This technique, however, simply sends small currents to change the way that neurons in the brain send their signals.  

Specifically, two pads containing electrodes soaked in salt water are placed directly onto the scalp, where they deliver a low, constant electrical current.  The position of the electrodes can vary depending on the area in the brain that is targeted. The electrical current alters the circuitry of brain neurons, either activating or suppressing them.  After about 20 to 30 minutes, the current is turned off.

The approach is far from unprecedented; tDCS has been used by the military to improve training efficiency of snipers and drone pilots.  More recently, it has generated noticeable buzz in the science world as potential treatment for a variety of disorders.

"This is the type of study that shows there may be something clinically meaningful in this treatment," says Dr. Pascual-Leone, director of the Berenson-Allen Center for Noninvasive Brain Stimulation and professor of Neurology at Harvard Medical School, who had previously worked with one of the researchers on the current study.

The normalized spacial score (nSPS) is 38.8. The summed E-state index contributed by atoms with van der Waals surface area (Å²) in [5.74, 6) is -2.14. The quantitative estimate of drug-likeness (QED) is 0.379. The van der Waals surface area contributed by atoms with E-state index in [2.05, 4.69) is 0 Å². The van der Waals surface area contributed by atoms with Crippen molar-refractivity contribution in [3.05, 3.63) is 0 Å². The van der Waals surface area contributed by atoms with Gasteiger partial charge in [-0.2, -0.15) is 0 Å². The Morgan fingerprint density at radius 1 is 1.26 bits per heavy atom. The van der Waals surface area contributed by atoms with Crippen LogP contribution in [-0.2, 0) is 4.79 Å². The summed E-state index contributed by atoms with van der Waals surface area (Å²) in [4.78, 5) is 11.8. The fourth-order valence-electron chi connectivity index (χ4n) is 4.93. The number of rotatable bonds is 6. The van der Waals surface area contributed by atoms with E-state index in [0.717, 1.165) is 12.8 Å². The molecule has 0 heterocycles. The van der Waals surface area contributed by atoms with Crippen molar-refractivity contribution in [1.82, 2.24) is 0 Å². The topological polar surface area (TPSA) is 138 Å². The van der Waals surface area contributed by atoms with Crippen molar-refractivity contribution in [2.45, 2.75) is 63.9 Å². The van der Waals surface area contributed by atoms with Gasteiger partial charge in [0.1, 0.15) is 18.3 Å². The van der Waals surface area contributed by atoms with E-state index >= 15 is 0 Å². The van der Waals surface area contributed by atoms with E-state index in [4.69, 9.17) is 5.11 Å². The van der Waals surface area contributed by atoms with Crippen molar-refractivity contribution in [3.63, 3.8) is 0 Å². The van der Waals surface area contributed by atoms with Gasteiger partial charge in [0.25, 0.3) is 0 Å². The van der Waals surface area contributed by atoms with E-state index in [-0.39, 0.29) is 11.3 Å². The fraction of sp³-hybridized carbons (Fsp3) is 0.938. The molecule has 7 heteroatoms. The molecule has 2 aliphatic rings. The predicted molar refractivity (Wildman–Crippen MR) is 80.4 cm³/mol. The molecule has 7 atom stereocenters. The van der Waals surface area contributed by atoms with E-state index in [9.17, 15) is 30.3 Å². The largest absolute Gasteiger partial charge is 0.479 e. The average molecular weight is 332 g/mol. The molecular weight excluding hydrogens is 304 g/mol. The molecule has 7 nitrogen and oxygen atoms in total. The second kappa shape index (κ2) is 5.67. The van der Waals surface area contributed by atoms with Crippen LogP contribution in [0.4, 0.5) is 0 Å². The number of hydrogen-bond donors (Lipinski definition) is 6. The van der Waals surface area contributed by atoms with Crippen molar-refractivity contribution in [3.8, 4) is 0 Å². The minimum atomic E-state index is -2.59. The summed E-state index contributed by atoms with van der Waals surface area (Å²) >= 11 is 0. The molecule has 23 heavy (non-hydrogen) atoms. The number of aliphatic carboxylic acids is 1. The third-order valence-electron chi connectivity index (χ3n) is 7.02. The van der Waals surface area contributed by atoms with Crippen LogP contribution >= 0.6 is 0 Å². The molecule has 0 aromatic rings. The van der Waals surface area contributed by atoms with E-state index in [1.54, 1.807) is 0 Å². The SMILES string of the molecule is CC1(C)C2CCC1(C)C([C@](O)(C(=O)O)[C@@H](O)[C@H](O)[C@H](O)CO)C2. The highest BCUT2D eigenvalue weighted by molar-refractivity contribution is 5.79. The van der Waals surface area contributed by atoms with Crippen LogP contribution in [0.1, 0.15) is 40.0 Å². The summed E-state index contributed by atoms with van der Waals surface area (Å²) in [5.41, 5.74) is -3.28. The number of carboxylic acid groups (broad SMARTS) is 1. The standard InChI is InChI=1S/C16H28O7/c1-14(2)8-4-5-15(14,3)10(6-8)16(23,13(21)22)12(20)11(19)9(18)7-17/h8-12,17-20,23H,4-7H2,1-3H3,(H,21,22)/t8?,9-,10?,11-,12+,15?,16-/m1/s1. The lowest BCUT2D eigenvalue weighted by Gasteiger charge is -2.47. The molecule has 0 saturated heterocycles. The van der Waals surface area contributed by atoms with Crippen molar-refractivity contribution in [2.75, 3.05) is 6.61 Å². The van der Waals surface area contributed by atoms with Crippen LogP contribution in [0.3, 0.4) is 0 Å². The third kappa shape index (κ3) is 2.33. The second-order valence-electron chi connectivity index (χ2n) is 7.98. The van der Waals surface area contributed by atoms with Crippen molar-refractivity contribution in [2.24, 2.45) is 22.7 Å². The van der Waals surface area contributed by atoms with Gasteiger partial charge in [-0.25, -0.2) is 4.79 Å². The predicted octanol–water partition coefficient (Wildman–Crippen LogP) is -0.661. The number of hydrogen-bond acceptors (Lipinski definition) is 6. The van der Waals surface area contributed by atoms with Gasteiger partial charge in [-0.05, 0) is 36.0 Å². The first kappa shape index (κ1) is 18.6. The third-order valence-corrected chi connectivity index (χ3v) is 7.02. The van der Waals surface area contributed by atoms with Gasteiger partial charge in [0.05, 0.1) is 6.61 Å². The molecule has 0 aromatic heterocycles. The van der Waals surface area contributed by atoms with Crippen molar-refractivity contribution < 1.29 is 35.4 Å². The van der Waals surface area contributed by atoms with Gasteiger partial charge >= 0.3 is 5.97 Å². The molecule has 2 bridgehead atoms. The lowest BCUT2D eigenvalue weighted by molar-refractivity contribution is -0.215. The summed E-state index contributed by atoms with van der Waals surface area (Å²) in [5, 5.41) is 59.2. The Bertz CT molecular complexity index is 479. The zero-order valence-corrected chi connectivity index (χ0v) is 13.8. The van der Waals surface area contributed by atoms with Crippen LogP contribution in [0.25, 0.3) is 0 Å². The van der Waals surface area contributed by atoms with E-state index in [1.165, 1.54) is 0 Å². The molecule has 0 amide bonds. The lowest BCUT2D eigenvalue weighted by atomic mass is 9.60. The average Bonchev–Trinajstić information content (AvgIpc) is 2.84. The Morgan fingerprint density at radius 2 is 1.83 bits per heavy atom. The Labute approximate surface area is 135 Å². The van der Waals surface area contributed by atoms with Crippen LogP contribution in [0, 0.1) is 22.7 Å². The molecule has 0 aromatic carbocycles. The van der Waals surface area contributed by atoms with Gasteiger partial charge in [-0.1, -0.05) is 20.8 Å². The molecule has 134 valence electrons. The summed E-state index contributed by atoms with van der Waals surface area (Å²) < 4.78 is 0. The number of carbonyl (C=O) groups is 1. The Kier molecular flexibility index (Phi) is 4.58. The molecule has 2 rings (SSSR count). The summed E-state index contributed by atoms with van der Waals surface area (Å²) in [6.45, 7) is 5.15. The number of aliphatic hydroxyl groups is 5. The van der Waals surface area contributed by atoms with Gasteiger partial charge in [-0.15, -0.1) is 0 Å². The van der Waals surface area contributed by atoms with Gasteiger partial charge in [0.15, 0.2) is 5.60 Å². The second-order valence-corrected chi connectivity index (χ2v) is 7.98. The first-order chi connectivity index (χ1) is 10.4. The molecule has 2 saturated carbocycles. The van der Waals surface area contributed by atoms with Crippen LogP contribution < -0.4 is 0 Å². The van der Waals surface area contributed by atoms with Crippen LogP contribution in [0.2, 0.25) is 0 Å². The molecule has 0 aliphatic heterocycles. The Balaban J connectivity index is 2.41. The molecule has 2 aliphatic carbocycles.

Pascual-Leone says that tDCS has actually been tested for depression for several decades.  More recently, the technique has benefited from technological advances, and researchers like Pascual-Leone are saying that it could be a more favorable, better-tolerated technique for treatment of depression than drugs or electroconvulsive therapy.

Late stage clinical trials are currently in the works for use of tDCS for depression.